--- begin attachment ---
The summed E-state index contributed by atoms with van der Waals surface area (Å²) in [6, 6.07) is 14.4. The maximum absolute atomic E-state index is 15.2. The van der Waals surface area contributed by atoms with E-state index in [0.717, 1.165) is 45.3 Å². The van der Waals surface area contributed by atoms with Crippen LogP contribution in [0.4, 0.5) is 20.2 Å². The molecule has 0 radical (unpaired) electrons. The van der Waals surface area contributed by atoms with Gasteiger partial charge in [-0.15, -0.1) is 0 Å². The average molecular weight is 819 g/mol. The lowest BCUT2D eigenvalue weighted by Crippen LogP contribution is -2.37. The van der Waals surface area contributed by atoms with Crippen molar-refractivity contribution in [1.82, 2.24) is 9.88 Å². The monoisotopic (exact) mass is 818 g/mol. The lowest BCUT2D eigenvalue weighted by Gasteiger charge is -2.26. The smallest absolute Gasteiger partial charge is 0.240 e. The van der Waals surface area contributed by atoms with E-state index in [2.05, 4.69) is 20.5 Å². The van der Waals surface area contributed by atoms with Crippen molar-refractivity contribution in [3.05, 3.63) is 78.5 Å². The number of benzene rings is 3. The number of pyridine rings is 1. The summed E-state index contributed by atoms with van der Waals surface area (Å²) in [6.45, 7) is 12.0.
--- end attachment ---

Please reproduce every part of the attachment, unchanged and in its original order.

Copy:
The summed E-state index contributed by atoms with van der Waals surface area (Å²) in [6, 6.07) is 14.4. The maximum absolute atomic E-state index is 15.2. The van der Waals surface area contributed by atoms with E-state index in [0.717, 1.165) is 45.3 Å². The van der Waals surface area contributed by atoms with Crippen LogP contribution in [0.4, 0.5) is 20.2 Å². The molecule has 0 radical (unpaired) electrons. The van der Waals surface area contributed by atoms with Gasteiger partial charge in [-0.15, -0.1) is 0 Å². The average molecular weight is 819 g/mol. The lowest BCUT2D eigenvalue weighted by Crippen LogP contribution is -2.37. The van der Waals surface area contributed by atoms with Crippen molar-refractivity contribution in [1.82, 2.24) is 9.88 Å². The monoisotopic (exact) mass is 818 g/mol. The lowest BCUT2D eigenvalue weighted by Gasteiger charge is -2.26. The smallest absolute Gasteiger partial charge is 0.240 e. The van der Waals surface area contributed by atoms with E-state index in [2.05, 4.69) is 20.5 Å². The van der Waals surface area contributed by atoms with Crippen molar-refractivity contribution in [3.05, 3.63) is 78.5 Å². The number of benzene rings is 3. The number of pyridine rings is 1. The summed E-state index contributed by atoms with van der Waals surface area (Å²) in [6.45, 7) is 12.0.